It seems that, in recent years, the word "benighted" has enjoyed a surge in popularity among bloggers who brand their opposition as benighted. Casual use of the word often leaves me feeling a twinge of discomfort because we human beings are, by nature, a pretty darn benighted lot. When I hear the word used casually, I automatically slow down to reflect on just who it is that presumes to tag others with this all encompassing derogatory judgment.
Surely, some human beings are less benighted than others, so I don't entirely object to the use of the word. For example, I'm untroubled when I hear it spoken by someone I know, from personal experience, to be both wise and appropriately modest. When I'm confident that the speaker understands that the word benighted is a relative description, I hear it without feeling abused by arrogance. I must confess, though, that when a blogger refers to some person or group of individuals as benighted, in many instances, my gut says that the word serves fundamentally as an arrogant affectation that leaves the blogger and the blogger's least enlightened readers feeling superior to anyone who doesn't see things their way.
My sense is that these bedaylit folks derive a sense of moral superiority and political certainty from the belief that they alone are the sighted ones in a dark world. Nowhere does this casual use of the word strike me as peculiar quite in the way it does when it comes out of the mouth or from the pen of a nonconservative describing those who don't buy into the neocon assessment of world affairs.
On Monday, I posted a link to neocon William Kristol's latest attempt to explain what is happening in Iraq to the rest of us. Why anyone would continue to listen to Kristol is beyond me. Like his fellow neocons, the guy has been dead wrong --repeatedly.
Then, there is Victor Davis Hanson. Hanson strikes me as a man infatuated with his own intellect. Like an infatuated lover, he only sees the flawless projection of his own sense of perfection embodied in the image of his beloved. The rest of us are like skeptical family members and friends left to watch the unfolding disaster.
The president reviewed the history of disarming Saddam Hussein, and reminded us it is not pretty: violation of the 1991 armistice accords, obstruction of U.N. resolutions, sanctions, and inspectors, a record of aggression, hatred of America, and a propensity to abet and engage in terrorism.... [W]ar nonetheless has come due to the 12 years of U.N. dereliction and the moral cowardice of the world--a policy of appeasement that nearly ruined the 20th century, but in an age of frightful weapons would surely result in global suicide of our own.
The fact is that U.S. Marines will find more deadly weapons in the first hours of war than the U.N. did in three months. And by day two the world will have forgotten Dominique de Villepin and be listening instead to Tommy Franks, who will practice a different sort of diplomacy. Get out of town in 48 hours sounds tough — but not when it results in liberation, rather than subjugation, and reconstruction instead of destruction.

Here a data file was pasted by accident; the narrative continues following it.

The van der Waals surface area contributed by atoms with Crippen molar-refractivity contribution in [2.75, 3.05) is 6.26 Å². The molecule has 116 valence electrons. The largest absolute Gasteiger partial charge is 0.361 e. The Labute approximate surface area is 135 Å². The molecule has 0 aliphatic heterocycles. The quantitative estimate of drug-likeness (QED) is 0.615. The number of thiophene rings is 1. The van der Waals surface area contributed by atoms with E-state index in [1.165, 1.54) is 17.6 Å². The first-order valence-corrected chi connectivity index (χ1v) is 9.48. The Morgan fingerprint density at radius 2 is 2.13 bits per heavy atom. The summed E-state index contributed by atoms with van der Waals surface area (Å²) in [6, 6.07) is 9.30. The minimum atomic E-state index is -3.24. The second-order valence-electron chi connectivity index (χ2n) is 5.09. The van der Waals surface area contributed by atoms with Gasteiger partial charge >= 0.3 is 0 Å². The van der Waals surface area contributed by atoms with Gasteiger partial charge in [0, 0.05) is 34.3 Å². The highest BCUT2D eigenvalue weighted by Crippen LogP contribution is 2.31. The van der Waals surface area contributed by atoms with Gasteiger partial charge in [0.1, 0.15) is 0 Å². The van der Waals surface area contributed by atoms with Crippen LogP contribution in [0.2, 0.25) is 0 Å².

Critics have claimed that Mr. Bush has backed himself into a corner; it is hard to see how when his promise was democracy and freedom for a tyrannized Iraq. We should not underestimate the power of his message of human liberty or the need of overwhelming force to ensure it. The EU, the U.N., NATO, the European street, the American Left, and a host of others, by failing to understand the post 9/11 world and its requirement to neutralize Saddam Hussein, have unnecessarily put their perceived wisdom, prestige, and influence in jeopardy — and with the liberation of Iraq they all are going to lose big time.
Now the battlefield, Thucydides's harsh schoolmaster, will adjudicate what talk cannot. The only question remaining is not the ultimate verdict, but to what degree the past failure of allies to support the United States emboldened Saddam Hussein, cost the American military tactical surprise, complicated logistics, and needlessly raised casualties.
I think Messrs. Cheney, Rumsfeld, and Wolfowitz, when this is all over, will have done a great favor to millions of Iraqis and provided Americans increased security, but I don’t expect that they will win any popularity contests for all their efforts. Don’t expect that Walter Cronkite, Arthur Schlesinger, David Halberstam, Susan Sontag, and a host of others who predicted a nightmarish “hornet’s nest” and American diplomatic catastrophe in Iraq to admit their error. (ital. added Dr. X) More likely, such critics will commit a trifecta of hubris and misjudgment by predicting further endless terror to complement their past gloomy prognostications about the Taliban and Saddamites.
Maybe Hanson has admitted his error since he wrote these pieces. I don't read him enough to know. In any case, I have the sneaking suspicion that any contrition doesn't extend as far as offering public apologies for smearing "Walter Cronkite, [the late] Arthur Schlesinger, [the late] David Halberstam, [the late] Susan Sontag, and a host of others who predicted a nightmarish 'hornet’s nest' and American diplomatic catastrophe in Iraq."